AI Ethics: Who Is Responsible for Machine Actions?
Considering the far-reaching consequences of the deployment of artificial intelligence (AI) and robots in the future society, we are interested in people’s perception of the duties and rights of AI and robots under the situations where these electronic agents’ actions have negative consequences.
Imagine a human doctor whose wrong diagnosis led to the death of a patient. The human doctor could be held responsible both legally and morally. What if the doctor in question was an AI? Can AI be held responsible for its actions? How can the AI doctor be punished?
“Who is responsible for machine actions?”
The current legal system considers two main entities for responsibility: the manufacturer and the user. Take as an example the accident of an Uber autonomous vehicle that led to the death of a pedestrian. The company responsible for the AI behind the wheel, Uber, settled and took responsibility for it1. This setup, however, raises the question of whether such decisions are legally and morally coherent, effective, and scalable2.
Scholars and the public sector have debated various solutions to these responsibility gaps. A prominent, yet controversial, possibility would be to change our social and legal landscape and treat AI and robots as entities that could be held responsible for their own actions. How would society and legal systems hold automated systems responsible for their actions? Can electronic agents themselves pay for damages directly? Is it possible to punish electronic agents? All these questions are related to the concept of electronic personhood.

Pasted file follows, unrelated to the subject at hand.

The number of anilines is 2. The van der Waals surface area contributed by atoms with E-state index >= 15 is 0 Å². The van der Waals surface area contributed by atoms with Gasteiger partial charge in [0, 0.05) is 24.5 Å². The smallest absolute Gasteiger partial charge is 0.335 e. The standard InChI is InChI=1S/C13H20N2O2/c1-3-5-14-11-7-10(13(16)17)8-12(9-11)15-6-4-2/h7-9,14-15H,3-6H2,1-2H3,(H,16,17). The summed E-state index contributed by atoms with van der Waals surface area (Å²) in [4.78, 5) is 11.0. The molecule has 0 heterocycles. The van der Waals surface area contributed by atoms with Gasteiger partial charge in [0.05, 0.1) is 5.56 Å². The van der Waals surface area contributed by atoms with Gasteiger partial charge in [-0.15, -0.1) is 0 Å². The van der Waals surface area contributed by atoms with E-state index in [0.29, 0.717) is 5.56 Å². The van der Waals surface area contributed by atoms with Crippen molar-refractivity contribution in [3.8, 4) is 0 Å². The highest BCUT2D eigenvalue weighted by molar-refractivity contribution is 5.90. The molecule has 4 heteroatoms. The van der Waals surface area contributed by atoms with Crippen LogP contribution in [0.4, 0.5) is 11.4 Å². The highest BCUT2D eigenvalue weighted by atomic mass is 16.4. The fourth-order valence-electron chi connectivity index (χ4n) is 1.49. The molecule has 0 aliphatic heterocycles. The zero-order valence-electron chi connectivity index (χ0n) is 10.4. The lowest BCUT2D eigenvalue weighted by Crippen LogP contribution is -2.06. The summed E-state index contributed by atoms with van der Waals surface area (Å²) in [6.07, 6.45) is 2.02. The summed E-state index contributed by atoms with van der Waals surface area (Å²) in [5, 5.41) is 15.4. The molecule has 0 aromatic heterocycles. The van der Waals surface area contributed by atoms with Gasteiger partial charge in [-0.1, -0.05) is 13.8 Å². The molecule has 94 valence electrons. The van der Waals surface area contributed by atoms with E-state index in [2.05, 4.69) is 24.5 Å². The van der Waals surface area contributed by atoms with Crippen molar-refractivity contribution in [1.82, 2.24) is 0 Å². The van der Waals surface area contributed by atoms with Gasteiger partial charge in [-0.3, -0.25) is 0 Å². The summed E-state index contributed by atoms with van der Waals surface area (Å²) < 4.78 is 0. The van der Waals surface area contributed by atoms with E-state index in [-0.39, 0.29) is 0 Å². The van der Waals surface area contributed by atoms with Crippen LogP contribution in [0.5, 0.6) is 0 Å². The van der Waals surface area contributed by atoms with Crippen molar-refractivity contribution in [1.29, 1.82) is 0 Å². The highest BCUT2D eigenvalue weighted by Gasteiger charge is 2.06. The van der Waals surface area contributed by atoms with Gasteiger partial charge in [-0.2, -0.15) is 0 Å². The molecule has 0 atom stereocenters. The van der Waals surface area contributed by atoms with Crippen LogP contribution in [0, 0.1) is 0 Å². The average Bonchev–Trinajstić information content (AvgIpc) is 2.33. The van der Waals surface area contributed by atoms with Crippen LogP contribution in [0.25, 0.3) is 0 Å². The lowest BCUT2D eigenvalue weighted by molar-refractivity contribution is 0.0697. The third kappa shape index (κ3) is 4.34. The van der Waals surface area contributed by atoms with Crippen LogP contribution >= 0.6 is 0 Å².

“How can society and legal systems hold electronic agents responsible for their own actions?”
Solving these responsibility issues of automated agents has tremendous implications for the future society. Public opinion, however, is yet to be collected on this issue. Regulators and scholars must take into consideration what the public thinks about these responsibility questions, or at least be prepared for the public backlash that may arise3. This is where our research comes in. Our goal is to make the public aware of this discussion and collect the public perception of how responsibility for machine actions should be assigned across all entities involved, including the machine itself.
For a glance at our current work, have a look at our papers:
- “Will Punishing Robots Become Imperative in the Future?” Lima, Gabriel, et al. ACM CHI Extended Abstract. 2020. [PDF]
- “Responsible AI and Its Stakeholders.” Lima, Gabriel, and Meeyoung Cha. Fair & Responsible AI Workshop. ACM CHI. 2020. [PDF]
- “Explaining the Punishment Gap of AI and Robots.” Lima, Gabriel, et al. Preprint. ArXiv. [PDF]
This research project is led by Gabriel Lima (email@example.com), a researcher in IBS, who is working closely with Meeyoung Cha, Chief Investigator of the IBS Data Science Group. Some of the collaborators in this project are Chihyung Jeon, assistant professor at KAIST, and Kyungsin Park, professor at Korea University.
- Turner, Jacob. Robot rules: Regulating artificial intelligence. Springer, 2018.
Matthias, Andreas. “The responsibility gap: Ascribing responsibility for the actions of learning automata.” Ethics and information technology 6.3 (2004): 175-183.
Danaher, John. “Robots, law and the retribution gap.” Ethics and Information Technology 18.4 (2016): 299-309.
Chopra, Samir, and Laurence F. White. A legal theory for autonomous artificial agents. University of Michigan Press, 2011.